“We do this because Jesus’ life and words tell us that every single person is valued and worthy of respect,” she added.
Borgen explained how as a member of the General Board of Church and Society, she’s seen how the UMC is a presence bringing people together at the United Nations, and how the church works with the movements of people throughout the world.
“I have seen how, in spite of the church’s historic failures to act regarding racial discrimination and discrimination against women, the UMC now is an effective advocate of inclusion for both women a racial equal,” she said. “I have seen how just the fact of our physical presence on Capitol Hill, is a positive moral influence.”
“Bishop Laurie is right,” stated Borgen. “The world needs the UMC.”
Individuals in all kinds of situations also need the UMC, she said, whether they are struggling spiritually, or who have never even heard of Jesus, or who have seen the hypocrisy of some Christians and been alienated.
“We believe that God’s love and grace is waiting for each person and that Jesus shows the way,” said Borgen. “At its best, the UMC preaches and teaches out of the belief that both the head and the heart, the intellect and emotion, are essential to a deep and sustained faith. It’s a unique and important perspective that we offer.”
“Yes,” she said, “the world needs the UMC.”
Borgen remarked how the LGBT controversy related to the church had been going on for 46 years, beginning at the 1972 General Conference just four years after the Methodist Episcopal and the Evangelical United Brethren churches merged to become the United Methodist Church.
“But the controversy has only become more intense,” she said.
No matter one’s view, she said that discussion about LGBTQ issues in the church sometimes seems unsolvable, as with the Israeli-Palestinian strife in the Middle East, or like the long years of war in Northern Ireland or South Africa’s long struggle with apartheid.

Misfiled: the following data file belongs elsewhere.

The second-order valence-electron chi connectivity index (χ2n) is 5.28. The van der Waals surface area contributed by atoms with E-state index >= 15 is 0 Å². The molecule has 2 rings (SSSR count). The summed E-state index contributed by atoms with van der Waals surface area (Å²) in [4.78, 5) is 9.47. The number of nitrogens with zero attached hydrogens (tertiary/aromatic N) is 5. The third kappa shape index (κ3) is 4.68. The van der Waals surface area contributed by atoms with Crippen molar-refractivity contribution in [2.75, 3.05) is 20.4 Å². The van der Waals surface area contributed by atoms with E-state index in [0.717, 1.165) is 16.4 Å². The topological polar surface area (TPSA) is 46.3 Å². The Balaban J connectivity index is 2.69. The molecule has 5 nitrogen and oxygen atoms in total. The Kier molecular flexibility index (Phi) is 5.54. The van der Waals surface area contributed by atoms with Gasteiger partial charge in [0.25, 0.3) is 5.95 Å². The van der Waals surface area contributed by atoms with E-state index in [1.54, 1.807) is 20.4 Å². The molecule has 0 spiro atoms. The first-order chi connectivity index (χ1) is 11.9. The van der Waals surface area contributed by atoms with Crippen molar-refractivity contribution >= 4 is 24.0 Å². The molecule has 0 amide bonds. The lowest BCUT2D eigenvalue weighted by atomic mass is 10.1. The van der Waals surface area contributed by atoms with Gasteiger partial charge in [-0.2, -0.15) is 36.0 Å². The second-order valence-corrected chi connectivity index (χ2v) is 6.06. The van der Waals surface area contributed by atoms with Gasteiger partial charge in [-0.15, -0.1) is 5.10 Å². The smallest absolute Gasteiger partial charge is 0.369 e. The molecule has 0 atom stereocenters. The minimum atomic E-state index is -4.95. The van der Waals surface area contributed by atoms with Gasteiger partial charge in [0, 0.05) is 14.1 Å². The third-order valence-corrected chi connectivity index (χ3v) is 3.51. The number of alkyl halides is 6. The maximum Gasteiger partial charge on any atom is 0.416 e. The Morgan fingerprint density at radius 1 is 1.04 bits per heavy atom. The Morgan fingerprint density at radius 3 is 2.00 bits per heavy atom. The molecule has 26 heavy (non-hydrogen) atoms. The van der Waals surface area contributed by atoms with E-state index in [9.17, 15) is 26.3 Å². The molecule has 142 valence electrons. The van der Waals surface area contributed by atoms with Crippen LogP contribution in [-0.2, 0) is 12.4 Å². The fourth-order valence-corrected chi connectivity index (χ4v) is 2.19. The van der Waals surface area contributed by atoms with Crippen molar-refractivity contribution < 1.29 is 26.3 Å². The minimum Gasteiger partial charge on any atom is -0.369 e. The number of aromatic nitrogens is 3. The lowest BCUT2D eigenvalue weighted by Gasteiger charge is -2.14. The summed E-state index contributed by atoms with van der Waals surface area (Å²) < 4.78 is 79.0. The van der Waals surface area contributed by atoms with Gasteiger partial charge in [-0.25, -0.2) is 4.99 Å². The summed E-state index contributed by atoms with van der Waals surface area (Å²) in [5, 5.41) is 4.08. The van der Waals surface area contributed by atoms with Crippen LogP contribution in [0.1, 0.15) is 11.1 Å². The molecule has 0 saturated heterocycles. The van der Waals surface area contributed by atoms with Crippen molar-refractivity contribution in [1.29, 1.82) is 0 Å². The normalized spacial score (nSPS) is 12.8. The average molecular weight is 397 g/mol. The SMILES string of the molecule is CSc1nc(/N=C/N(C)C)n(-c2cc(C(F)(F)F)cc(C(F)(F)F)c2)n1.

“But do you remember what happened in Northern Ireland?” asked Borgen. “After years and years of contention and fighting involving labor and religion and politics, a ceasefire was reached in 1994.”
One of the key leaders, Gerry Adams, led people to think about it in a different way, she said.
“The issues were not all resolved. Many details remained open,” explained Borgen. “But the decision was made that continued dissension was bad for Ireland, bad for the people and that it needed to be looked at differently.”
Apartheid in South Africa seemed so entrenched that there was little hope, she recounted. Many who could, both black and white, left the country because they saw no hope of ending apartheid.
But then, Nelson Mandela was released from prison after 26 years from 1964 to 1990 but he did not come out of prison bitter but instead committed. Mandela and W.F.de Klerk, the white president of South Africa, entered into conversations to about ways for South Africans to live together more peacefully, said Borgen. Not only did Mandela become the first black president, he did not live out of bitterness for all the years lost, instead of with a commitment to change the dialogue.
As in Northern Ireland, there was no magic and struggles continued, she said, but the decision was made, and the weight of apartheid was lifted. In 1993, Mandela and de Klerk received the Noble Peace Prize.
“What seemed impossible became possible when people of moral courage decided to imagine different solutions,” Borgen said. In both of those overwhelming circumstances, a change was possible. When leaders focused on the big objective and imagined innovative solutions, they found their path forward.”
She proceeded to tie these examples o the current LGBT struggles in the Church.